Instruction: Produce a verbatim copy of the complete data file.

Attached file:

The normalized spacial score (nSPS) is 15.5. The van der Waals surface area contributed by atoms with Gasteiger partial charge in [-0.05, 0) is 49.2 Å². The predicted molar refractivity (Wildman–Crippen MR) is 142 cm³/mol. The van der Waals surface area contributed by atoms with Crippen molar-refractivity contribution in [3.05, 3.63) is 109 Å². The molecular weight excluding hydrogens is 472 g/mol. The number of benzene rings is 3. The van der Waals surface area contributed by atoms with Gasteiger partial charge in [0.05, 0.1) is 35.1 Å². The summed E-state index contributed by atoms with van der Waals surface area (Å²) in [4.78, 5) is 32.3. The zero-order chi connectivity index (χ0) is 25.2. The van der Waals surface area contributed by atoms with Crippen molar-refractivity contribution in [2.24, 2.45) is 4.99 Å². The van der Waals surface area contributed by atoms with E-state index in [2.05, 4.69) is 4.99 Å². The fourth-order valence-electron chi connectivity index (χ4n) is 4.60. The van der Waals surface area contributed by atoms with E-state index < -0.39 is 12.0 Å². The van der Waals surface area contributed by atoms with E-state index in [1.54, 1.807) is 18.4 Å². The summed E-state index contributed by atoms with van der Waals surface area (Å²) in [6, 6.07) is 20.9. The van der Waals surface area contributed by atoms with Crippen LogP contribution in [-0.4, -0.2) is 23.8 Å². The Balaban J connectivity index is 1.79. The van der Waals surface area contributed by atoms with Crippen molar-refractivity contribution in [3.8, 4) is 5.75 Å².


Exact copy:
The normalized spacial score (nSPS) is 15.5. The van der Waals surface area contributed by atoms with Gasteiger partial charge in [-0.05, 0) is 49.2 Å². The predicted molar refractivity (Wildman–Crippen MR) is 142 cm³/mol. The van der Waals surface area contributed by atoms with Crippen molar-refractivity contribution in [3.05, 3.63) is 109 Å². The molecular weight excluding hydrogens is 472 g/mol. The number of benzene rings is 3. The van der Waals surface area contributed by atoms with Gasteiger partial charge in [0.05, 0.1) is 35.1 Å². The summed E-state index contributed by atoms with van der Waals surface area (Å²) in [4.78, 5) is 32.3. The zero-order chi connectivity index (χ0) is 25.2. The van der Waals surface area contributed by atoms with Crippen molar-refractivity contribution in [2.24, 2.45) is 4.99 Å². The van der Waals surface area contributed by atoms with E-state index in [2.05, 4.69) is 4.99 Å². The fourth-order valence-electron chi connectivity index (χ4n) is 4.60. The van der Waals surface area contributed by atoms with E-state index < -0.39 is 12.0 Å². The van der Waals surface area contributed by atoms with E-state index in [1.54, 1.807) is 18.4 Å². The summed E-state index contributed by atoms with van der Waals surface area (Å²) in [6, 6.07) is 20.9. The van der Waals surface area contributed by atoms with Crippen LogP contribution in [-0.4, -0.2) is 23.8 Å². The Balaban J connectivity index is 1.79. The van der Waals surface area contributed by atoms with Crippen molar-refractivity contribution in [3.8, 4) is 5.75 Å².